Sunday 23th October 2016
It was a bright sunny morning and it was just the four of us (Bill, Neil, Andy and Eric) who collected outside the shops at Bryn Cross to undertake a field walk along the line of the supposed Roman road running from Warrington to Wigan. The route is well known in this area as it is shown on all OS maps – crossing the land between Bryn Road and Landgate Lane (known locally as Sparrow Fields).
Many years ago (mid 1980’s) the Society carried out a resistivity survey in the field south of Land Gate Farm but with success. However, excavations on the south side of Bryn Road (on the other side of the railway) in the 1993 by the GMAU, did identified the road on this alignment. Three trenches were dug in advance of the new housing estate. They found evidence of the road buried by 1.6 metres of clayey rubble deposited in the 20th century. The surface appeared to have a gently cambered profile and the road had a minimum width of 5 metres. It was constructed of irregular sandstone blocks on sand and gravel. A complete section across the road was not possible because of disturbance from a 19th century ditch about 2-4 metres wide.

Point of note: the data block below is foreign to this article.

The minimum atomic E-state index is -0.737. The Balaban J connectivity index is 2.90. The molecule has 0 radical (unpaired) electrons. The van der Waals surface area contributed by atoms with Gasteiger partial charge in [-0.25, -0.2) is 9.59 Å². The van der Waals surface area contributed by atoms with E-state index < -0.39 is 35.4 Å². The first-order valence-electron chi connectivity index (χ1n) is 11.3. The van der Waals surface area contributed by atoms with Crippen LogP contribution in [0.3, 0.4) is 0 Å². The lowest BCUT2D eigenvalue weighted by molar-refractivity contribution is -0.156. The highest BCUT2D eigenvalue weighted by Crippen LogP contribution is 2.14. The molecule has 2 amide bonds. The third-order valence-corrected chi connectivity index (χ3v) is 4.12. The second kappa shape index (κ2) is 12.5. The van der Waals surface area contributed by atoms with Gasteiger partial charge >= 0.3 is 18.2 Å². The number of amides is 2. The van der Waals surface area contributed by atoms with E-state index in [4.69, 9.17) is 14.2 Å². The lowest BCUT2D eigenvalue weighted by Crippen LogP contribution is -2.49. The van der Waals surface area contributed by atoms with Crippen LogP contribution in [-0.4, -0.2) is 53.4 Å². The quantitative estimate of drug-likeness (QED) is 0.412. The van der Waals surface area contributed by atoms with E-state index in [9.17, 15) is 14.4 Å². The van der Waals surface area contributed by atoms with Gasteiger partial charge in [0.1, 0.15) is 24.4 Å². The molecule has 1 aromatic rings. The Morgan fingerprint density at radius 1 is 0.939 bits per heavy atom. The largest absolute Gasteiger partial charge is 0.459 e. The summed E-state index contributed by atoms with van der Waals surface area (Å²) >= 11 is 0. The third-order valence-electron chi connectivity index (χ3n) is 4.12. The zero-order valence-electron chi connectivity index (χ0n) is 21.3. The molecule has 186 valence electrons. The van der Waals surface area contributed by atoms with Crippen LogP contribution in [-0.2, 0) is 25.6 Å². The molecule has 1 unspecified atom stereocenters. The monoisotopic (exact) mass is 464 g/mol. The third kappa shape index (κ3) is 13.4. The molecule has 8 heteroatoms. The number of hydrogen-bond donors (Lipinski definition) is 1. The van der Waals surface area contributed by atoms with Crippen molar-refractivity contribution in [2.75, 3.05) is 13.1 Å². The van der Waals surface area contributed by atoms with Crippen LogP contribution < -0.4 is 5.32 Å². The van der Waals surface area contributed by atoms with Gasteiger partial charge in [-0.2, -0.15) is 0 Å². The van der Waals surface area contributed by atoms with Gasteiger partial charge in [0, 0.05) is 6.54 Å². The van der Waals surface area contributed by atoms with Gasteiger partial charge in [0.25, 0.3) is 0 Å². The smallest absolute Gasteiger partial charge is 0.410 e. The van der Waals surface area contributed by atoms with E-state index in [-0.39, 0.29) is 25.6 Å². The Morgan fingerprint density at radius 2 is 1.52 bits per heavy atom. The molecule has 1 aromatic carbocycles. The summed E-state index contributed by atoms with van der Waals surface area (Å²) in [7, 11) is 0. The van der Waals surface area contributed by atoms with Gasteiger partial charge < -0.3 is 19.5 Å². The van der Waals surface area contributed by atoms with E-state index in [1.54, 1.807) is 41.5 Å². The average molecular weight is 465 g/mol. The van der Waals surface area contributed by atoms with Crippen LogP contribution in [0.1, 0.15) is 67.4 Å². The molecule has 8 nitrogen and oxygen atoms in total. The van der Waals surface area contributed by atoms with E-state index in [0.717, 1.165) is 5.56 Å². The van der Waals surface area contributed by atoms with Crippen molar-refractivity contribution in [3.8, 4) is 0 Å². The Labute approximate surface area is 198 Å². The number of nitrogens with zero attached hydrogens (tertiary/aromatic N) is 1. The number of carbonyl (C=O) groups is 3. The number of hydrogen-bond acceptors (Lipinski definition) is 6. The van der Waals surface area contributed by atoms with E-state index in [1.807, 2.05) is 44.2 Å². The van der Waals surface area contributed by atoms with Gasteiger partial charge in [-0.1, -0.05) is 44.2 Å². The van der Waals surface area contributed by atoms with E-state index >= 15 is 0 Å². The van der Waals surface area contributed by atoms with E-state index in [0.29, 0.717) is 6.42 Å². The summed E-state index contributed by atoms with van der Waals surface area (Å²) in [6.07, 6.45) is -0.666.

It’s over two years now since the property developers, Greenbank, were given outline planning permission to build 465 homes, a supermarket and by-pass on the 24 acre site. Since then serious objections from local residents, spearheaded by BAD (Bryn Against Development), have been raised and it appears the whole scheme is stuck in a period of consultation, while detail planning is in progress. From our point of view, the concern is that the application, which was subject to conditions, would take into account the potential for unrecorded heritage assets on the site; in other words the Roman road. The potential was specifically identified in a DBA (desk-based assessment) commissioned by the Council and carried out by Wardell Armstrong Archaeology in August 2013. Their researches also identified other potential archaeological features, such as ancient settlements seen on Yate’s map of 1786 (see below – red outline is the development area). These centre on Sougher’s Lane and Park Lane/Land Gate, where clusters of properties and a chapel can be see. Land Gate Farm, now demolished, was also identified as potentially having earlier origins.Our particular interest is, however, the Roman road and Andy Wilcock has recently been looking at LiDAR images of the area identifying a possible ridge with ditches on either side roughly on the line of the road. This gave us incentive to have another look at map overlays, to see exactly where the road is supposed to have run and if anything could be seen on the latest aerial photos. Along most of the line nothing can be detected on either Google Earth or Bing Maps. However on the section crossing the playing field on the south side of the site, a distinct brown patch was spotted on the projected line. This would be the target of our visit, along with the features identified on the LiDAR image. Having made our way across the playing field we could not detected any visible evidence for the road. We then entered the fields overlooking the Land Gate valley. Drainage ditches were evident on either side of the suspected line (the left hand one ending abruptly on the crest of the hill), but a bank or ‘agger’ could not be detected. Most of the ground is uneven due to ploughing and deemed difficult to do a GPR survey on. On our return however we noticed the playing field was perfectly flat presenting an ideal subject for a geophysics survey. Hopefully in the near future we will be able arrange something here to confirm the line of the Roman road. Although this would not stop any planned development, it would at least add more weight for excavations to be carried out and the evidence recorded before it is lost forever.